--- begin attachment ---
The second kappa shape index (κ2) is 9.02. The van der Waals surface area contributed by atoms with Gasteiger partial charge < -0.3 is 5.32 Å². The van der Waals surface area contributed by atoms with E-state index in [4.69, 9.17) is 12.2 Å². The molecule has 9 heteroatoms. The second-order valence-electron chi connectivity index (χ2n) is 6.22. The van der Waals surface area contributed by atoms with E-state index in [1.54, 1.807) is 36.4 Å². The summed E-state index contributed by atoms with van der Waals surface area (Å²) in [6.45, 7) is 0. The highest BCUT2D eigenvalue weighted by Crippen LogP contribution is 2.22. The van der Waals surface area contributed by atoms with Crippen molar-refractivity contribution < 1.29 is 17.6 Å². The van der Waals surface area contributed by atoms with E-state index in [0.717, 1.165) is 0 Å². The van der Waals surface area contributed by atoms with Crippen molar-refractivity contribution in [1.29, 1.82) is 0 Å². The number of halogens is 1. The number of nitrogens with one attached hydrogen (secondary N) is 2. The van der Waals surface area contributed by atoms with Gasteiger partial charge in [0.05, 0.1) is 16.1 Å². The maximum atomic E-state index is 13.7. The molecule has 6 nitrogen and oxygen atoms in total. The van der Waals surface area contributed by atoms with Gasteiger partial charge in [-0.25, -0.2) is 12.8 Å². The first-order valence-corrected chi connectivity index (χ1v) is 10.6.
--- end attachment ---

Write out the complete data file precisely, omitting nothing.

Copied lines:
The second kappa shape index (κ2) is 9.02. The van der Waals surface area contributed by atoms with Gasteiger partial charge < -0.3 is 5.32 Å². The van der Waals surface area contributed by atoms with E-state index in [4.69, 9.17) is 12.2 Å². The molecule has 9 heteroatoms. The second-order valence-electron chi connectivity index (χ2n) is 6.22. The van der Waals surface area contributed by atoms with E-state index in [1.54, 1.807) is 36.4 Å². The summed E-state index contributed by atoms with van der Waals surface area (Å²) in [6.45, 7) is 0. The highest BCUT2D eigenvalue weighted by Crippen LogP contribution is 2.22. The van der Waals surface area contributed by atoms with Crippen molar-refractivity contribution < 1.29 is 17.6 Å². The van der Waals surface area contributed by atoms with E-state index in [0.717, 1.165) is 0 Å². The van der Waals surface area contributed by atoms with Crippen molar-refractivity contribution in [1.29, 1.82) is 0 Å². The number of halogens is 1. The number of nitrogens with one attached hydrogen (secondary N) is 2. The van der Waals surface area contributed by atoms with Gasteiger partial charge in [0.05, 0.1) is 16.1 Å². The maximum atomic E-state index is 13.7. The molecule has 6 nitrogen and oxygen atoms in total. The van der Waals surface area contributed by atoms with Gasteiger partial charge in [-0.25, -0.2) is 12.8 Å². The first-order valence-corrected chi connectivity index (χ1v) is 10.6.